How to Troubleshoot a Central Air Conditioner That Will Not Turn On

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A central air conditioning system is the essential worker in your home. No matter where you live, comfort is key to making a house a home. When the central air conditioning system will not turn on, it can be very frustrating and even confusing. Knowing a few things to check before making the dreaded phone call to a professional can save you some money.


Check the Thermostat

After reading your specific thermostat's operating manual, check to see if the batteries need to be replaced. This can be indicated by either a low-battery indicator or a blank screen. When in doubt, change the batteries.

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Check the settings of your thermostat to be sure that it is set for cooling. Often, people overlook whether the desired settings are what they actually want them to be. Adjust the setting below the room's actual temperature. Don't be shy; crank it way down to test your central air conditioning system. With some thermostats, you actually hear a clicking noise when the system is told to start by the thermostat.


Check the Power Supply

Sometimes, a power switch can be accidentally turned off. Look for your home's central air conditioner power supply and make sure all the switches are turned on. Check to ensure that the power at the unit itself is on. Look for a switch that should be mounted near the equipment. Check the circuit breakers (or fuses, if you have an old electrical panel) and make sure there are no tripped breakers (or blown fuses). Do not forget that a central AC system may have two separate breakers, one for the indoor unit and one for the outdoor unit.


It is not recommended that you open up the indoor or outdoor units. These are what house the main controls for the system, including high and low voltage power connections, fuses, and so forth. Opening it up to diagnose a power issue can cause a short, blowing a fuse or worse. This is where it may be time to call in the professional.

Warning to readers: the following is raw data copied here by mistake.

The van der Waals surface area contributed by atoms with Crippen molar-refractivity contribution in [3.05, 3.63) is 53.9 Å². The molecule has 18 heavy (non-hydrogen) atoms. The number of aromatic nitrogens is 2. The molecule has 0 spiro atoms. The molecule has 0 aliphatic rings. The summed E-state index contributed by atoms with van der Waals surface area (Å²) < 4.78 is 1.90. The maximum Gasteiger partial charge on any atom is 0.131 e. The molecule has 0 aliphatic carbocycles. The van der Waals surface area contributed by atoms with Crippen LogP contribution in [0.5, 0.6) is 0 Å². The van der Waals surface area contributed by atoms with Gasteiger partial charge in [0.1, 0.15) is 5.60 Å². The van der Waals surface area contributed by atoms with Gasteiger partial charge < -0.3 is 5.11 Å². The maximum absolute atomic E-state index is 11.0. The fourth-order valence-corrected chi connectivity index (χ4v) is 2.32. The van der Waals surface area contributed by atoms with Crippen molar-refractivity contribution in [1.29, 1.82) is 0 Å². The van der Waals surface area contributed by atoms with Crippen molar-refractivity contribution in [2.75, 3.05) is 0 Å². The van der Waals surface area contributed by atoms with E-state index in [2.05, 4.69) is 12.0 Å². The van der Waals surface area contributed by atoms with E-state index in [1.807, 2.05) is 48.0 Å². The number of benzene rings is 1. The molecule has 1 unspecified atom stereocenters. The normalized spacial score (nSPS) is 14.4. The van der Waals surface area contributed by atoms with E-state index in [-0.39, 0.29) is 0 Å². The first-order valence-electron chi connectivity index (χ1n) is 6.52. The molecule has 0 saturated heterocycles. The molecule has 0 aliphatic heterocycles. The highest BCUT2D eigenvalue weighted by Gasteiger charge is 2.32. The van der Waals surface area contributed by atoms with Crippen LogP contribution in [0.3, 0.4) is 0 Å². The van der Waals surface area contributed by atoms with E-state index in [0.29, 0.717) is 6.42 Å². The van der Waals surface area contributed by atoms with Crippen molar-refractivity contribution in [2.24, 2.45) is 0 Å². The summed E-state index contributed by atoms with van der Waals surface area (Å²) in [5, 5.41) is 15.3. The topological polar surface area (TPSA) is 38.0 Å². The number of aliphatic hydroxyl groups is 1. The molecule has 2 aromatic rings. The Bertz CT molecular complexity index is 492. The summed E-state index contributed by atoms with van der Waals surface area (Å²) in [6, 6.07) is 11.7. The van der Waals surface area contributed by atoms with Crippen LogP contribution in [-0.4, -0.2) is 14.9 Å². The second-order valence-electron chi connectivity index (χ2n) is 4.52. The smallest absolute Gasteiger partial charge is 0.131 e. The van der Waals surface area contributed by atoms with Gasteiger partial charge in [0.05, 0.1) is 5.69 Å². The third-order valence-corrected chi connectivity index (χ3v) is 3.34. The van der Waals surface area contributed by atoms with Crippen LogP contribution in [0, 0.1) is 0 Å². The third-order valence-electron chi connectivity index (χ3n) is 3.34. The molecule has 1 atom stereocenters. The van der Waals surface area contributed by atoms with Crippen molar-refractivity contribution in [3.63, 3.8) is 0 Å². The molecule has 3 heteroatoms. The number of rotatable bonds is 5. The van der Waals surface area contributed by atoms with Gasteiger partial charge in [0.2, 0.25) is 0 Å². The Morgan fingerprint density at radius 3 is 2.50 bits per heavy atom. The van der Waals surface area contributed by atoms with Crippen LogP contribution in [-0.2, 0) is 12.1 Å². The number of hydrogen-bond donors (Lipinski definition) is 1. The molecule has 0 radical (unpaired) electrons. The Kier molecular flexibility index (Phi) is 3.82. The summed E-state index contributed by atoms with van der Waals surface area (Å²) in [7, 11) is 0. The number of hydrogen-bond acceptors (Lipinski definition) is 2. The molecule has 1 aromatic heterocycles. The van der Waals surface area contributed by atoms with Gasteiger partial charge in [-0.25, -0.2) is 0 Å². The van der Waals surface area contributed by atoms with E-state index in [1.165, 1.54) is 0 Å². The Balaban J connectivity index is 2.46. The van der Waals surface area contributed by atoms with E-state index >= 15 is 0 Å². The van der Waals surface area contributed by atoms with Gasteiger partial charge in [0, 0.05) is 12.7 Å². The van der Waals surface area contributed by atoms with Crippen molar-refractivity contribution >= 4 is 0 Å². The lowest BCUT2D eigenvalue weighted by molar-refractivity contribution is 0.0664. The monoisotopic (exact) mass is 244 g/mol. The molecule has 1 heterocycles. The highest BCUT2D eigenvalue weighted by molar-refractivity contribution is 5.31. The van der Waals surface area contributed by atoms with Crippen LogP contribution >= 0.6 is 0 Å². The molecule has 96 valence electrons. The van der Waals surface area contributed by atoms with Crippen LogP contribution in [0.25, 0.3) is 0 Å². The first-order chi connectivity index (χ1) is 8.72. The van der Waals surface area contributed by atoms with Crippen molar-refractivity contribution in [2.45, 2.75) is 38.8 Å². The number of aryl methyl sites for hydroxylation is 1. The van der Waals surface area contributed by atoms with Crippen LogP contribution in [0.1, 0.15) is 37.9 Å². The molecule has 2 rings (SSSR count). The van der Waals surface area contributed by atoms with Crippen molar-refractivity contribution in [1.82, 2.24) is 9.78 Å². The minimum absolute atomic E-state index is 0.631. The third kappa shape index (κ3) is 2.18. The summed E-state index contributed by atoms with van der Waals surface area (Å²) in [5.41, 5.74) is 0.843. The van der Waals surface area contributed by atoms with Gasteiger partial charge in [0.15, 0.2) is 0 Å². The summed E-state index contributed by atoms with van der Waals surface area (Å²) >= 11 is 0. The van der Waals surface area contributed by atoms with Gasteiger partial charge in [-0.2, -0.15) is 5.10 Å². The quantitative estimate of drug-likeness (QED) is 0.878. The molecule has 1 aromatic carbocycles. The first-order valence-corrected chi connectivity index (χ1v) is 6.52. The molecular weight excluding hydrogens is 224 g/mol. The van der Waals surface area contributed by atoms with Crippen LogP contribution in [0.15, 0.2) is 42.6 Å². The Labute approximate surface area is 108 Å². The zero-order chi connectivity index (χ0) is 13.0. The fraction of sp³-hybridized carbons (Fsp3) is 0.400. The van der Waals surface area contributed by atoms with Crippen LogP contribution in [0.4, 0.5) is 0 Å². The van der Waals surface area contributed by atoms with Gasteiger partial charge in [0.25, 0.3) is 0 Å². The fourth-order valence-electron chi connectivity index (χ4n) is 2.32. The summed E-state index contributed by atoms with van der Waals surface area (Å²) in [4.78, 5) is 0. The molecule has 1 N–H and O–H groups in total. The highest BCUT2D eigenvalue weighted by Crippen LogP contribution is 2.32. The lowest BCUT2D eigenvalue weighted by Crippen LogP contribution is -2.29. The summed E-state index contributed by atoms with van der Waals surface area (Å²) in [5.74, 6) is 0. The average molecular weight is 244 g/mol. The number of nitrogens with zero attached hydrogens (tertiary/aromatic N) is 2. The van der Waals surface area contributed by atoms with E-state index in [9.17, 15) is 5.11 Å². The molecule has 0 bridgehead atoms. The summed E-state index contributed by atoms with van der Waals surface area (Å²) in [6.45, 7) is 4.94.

Don't Forget the Condensate Pump

Some condensate pumps are wired to isolate the controls to the thermostat. If your thermostat is battery-operated, you may still have a reading on the screen of the thermostat, which can be very deceiving during this part of the diagnosis. If the condensate pump is full, then check into the reason why and make the appropriate corrections. Many times it can be as simple as clearing the drain line to and from the pump itself.


What if All the Power Is On?

After ensuring the power supply isn't the problem, one commonly overlooked and simple item is the air filter of your furnace or indoor air handler. A dirty air filter can cause pressure fluctuations of your cooling system. If you have just recently changed air filters and used one with a high MERV rating (Minimum Efficiency Reporting Values), then the new filter can cause a higher-than-normal resistance, which also can cause pressure fluctuations. Either way replacing the air filter with one that is recommended by your HVAC technician or system manufacturer is beneficial and easy.


After checking the control system wiring, fuses, resets, and condensate pump, turn the power back on. You may get lucky, and the system will reset the controls and start up. Sometimes, a necessary reset is caused by a power fluctuation. If you still find yourself without cooling after trying these things, then it might be a good time to call in the professionals.



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